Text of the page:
Pelosis Indecision Worries Democrats Seeking Shake-Up
The lingering uncertainty about whether Speaker Nancy Pelosi will stay on as Minority Leader is beginning to cause consternation among moderate Democrats who think it’s time for a leadership shake-up.
Two days after House Democrats lost more than 60 seats in their worst drubbing in decades, the California lawmaker has not said whether she intends to stay on as Democratic leader, fueling speculation in some circles that liberal supporters in the Caucus are asking her not to step aside. Pelosi told ABC’s Diane Sawyer on Wednesday that she had not yet decided whether to seek the Minority Leader post and would “have a conversation with [her] family and pray over it, and decide how to go forward.” Pelosi’s office said Thursday that there was no updated information about when the Speaker might announce a decision.
The prospect of Pelosi remaining the face of House Democrats has prompted some of the moderates that survived Tuesday’s beating to become more outspoken about the need for fresh leadership.
“I think its time to shake things up,” said Rep. Jim Matheson, the only co-chair of the conservative Blue Dog Coalition to win re-election Tuesday. The Utah Democrat’s two fellow co-chairs – Reps. Baron Hill (D-Ind.) and Stephanie Herseth Sandlin (D-S.D.) — were among the roughly two dozen Blue Dogs that lost their re-election bids, thinning the group by nearly half. But many of the remaining Blue Dogs are California lawmakers, some of whom are close to Pelosi.
Matheson said Pelosi “was clearly a lightning rod during this election,” noting that efforts to tie Democrats to the Speaker were “clearly a factor in a lot of Congressional districts across the country.
“This was not a normal election, so I would submit that everyone ought to acknowledge that and not be in denial about that,” he said. “When … you have an election result of the magnitude that took place here, I think there’s an argument that you need to shake things up.”
Matheson’s Blue Dog colleague Heath Shuler said Thursday that he didn’t “think it would be in the best interest” of House Democrats for Pelosi, a liberal, to be Minority Leader, and he predicted she would step aside in the wake of Tuesday’s losses. But should Pelosi decide to stay on, Shuler — who threatened before the election to challenge Pelosi as Speaker in a Democratic majority — said he would challenge the California Democrat for Minority Leader if no one else does.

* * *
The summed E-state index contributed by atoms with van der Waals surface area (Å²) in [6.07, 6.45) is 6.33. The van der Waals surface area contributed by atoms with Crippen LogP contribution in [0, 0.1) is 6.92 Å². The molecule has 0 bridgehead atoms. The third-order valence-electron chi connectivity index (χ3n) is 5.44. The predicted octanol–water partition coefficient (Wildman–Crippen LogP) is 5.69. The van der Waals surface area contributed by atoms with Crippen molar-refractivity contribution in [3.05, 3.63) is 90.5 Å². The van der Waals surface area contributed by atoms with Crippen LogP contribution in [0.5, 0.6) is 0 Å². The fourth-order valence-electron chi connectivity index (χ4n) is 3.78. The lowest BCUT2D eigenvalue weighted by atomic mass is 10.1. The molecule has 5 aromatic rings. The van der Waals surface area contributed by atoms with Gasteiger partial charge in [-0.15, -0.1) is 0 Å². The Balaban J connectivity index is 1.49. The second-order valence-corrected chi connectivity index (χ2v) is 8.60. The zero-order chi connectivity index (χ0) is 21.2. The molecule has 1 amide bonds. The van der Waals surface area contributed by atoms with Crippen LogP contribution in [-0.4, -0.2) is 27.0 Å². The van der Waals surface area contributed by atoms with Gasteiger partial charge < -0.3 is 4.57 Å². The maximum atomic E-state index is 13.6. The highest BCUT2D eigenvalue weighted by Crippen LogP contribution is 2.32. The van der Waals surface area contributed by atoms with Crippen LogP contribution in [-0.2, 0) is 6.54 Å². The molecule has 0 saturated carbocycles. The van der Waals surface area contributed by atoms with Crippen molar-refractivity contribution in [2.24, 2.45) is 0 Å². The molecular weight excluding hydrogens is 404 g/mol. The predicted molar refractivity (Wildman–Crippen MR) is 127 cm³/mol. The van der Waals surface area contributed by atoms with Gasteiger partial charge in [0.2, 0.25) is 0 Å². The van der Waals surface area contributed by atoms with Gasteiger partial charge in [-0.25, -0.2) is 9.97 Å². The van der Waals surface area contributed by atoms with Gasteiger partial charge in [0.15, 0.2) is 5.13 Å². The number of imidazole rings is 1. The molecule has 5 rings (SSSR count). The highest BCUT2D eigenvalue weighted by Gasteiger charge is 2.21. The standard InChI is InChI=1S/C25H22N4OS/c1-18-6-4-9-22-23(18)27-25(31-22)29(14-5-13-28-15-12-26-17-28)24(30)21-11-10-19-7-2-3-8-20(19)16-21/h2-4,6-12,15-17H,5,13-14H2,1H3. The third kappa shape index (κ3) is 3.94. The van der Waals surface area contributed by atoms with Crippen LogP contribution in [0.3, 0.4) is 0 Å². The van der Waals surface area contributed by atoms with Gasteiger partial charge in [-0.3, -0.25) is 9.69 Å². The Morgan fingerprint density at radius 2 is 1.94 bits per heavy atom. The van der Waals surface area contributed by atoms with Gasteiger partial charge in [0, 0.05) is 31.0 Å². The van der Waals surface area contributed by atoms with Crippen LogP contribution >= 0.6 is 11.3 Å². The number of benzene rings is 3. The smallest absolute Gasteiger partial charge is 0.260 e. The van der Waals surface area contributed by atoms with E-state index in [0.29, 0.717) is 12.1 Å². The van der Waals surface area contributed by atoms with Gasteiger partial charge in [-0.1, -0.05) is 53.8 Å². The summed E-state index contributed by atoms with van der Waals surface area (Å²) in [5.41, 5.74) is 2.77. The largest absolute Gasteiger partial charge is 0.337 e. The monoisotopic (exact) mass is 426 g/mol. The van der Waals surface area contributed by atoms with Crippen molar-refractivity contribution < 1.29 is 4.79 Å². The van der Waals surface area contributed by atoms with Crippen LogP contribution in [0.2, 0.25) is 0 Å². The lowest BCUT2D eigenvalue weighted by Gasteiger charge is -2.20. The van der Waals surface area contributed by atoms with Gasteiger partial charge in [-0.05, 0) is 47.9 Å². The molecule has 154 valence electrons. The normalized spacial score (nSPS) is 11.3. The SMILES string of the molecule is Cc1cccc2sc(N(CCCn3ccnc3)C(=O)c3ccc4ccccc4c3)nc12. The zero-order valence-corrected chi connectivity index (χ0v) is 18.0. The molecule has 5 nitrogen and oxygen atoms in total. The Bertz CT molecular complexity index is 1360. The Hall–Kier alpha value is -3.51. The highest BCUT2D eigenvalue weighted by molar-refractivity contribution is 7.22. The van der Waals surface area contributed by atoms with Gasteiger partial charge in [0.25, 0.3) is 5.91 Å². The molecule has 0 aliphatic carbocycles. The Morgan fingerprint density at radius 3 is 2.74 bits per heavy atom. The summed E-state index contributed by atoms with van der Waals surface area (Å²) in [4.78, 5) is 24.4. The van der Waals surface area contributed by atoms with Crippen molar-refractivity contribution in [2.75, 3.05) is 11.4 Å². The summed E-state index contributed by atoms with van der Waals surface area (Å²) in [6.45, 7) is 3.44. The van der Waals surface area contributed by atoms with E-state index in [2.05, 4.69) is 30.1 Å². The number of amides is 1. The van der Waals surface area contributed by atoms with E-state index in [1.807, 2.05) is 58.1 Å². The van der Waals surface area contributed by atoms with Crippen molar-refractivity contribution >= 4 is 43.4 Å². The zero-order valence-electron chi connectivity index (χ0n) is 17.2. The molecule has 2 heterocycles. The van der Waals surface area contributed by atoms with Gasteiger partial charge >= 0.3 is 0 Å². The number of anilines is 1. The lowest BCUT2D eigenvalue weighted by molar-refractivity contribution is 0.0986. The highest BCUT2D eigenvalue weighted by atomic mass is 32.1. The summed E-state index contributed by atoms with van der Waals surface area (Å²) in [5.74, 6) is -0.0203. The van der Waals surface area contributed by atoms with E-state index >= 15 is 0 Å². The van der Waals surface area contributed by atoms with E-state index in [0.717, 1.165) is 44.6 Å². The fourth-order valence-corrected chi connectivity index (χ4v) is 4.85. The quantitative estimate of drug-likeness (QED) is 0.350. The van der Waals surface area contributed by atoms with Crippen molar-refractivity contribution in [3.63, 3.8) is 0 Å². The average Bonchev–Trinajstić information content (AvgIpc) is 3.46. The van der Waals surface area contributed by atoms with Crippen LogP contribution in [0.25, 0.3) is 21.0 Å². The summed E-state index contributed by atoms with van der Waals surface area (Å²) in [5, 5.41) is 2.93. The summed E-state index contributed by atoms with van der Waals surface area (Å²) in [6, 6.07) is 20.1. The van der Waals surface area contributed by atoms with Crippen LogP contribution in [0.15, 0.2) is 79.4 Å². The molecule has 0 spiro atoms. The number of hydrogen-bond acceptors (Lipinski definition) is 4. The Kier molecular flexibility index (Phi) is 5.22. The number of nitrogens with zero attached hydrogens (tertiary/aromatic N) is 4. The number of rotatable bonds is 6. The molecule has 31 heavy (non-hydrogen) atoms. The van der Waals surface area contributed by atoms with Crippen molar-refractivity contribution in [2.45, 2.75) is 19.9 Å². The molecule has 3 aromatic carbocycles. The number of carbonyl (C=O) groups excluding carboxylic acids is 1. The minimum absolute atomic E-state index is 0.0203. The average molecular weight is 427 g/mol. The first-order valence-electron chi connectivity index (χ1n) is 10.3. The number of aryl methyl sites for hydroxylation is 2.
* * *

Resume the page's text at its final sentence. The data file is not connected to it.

“If there’s not a viable alternative, like I said all along, I can go recruit moderate Members to run in swing districts,” said the North Carolina Democrat, who is a leader of the Blue Dog Coalition. “In that situation, I could do it better than she could, and that’s what it’s going to take. It’s going to take moderate candidates to win back those seats.”
Republicans worked hard to make Pelosi a liability for Democrats on the campaign trial, and many Democrats campaigned against her. Nearly two dozen stopped short of saying they would support her again as Speaker or said outright that they wouldn’t.
“In a lot of these races, it was clear that her being the face of the agenda and the party was not helpful, and at some point that should enter into any decision-making that goes forward,” said a lobbyist with ties to Blue Dogs.
But the source speculated that “there are a lot of progressives that are urging [Pelosi] to stay.” Other lobbyists have also said Pelosi’s allies are encouraging her to remain atop the Democratic leadership.
The Blue Dog-linked lobbyist said the indecision was problematic because “it freezes everything in place,” including Demcorats’ ability to regroup and set a minority strategy and agenda.
An aide close to the Blue Dogs said most members of the group “feel like we have an opportunity to move the party toward the middle,” adding, “We just lost a lot of seats, and it must be time for a little bit of a shake-up.”
Shuler, who beat back a tough challenge from Republican Jeff Miller, said he was convinced Pelosi would step aside because she was “very smart” and a “team player.”
“I don’t foresee her accepting that role [Minority Leader] for the simple fact of what just happened,” he said.
But others are growing less sure, as Pelosi’s ranks have closed in around her in the election’s aftermath.
One sign that she may be staying is the letter she sent Wednesday to House colleagues congratulating them on re-election, but also directing their attention to the work that remains.
“I think she is going to stay,” said one Democratic lobbyist, who drew parallels between Pelosi and former Speaker Sam Rayburn (Texas).
Rayburn, who served a record 17 years as Speaker, stayed on as Minority Leader twice when Republicans won the majority.
Several moderate Democratic lawmakers and their allies said privately before the election that they would prefer Majority Leader Steny Hoyer as Democratic Leader. But there does not appear to be an active campaign to draft the Maryland Democrat, perhaps largely out of deference to Pelosi, and those close to Hoyer insist her would never challenge her.
“Everybody is waiting to see what she chooses, because it is a choice,” one Democratic lobbyist said, noting that there is little chance of any Members going head-to-head to try to defeat Pelosi for the Minority Leader slot. “She can make it simple by going and doing something else with her life.”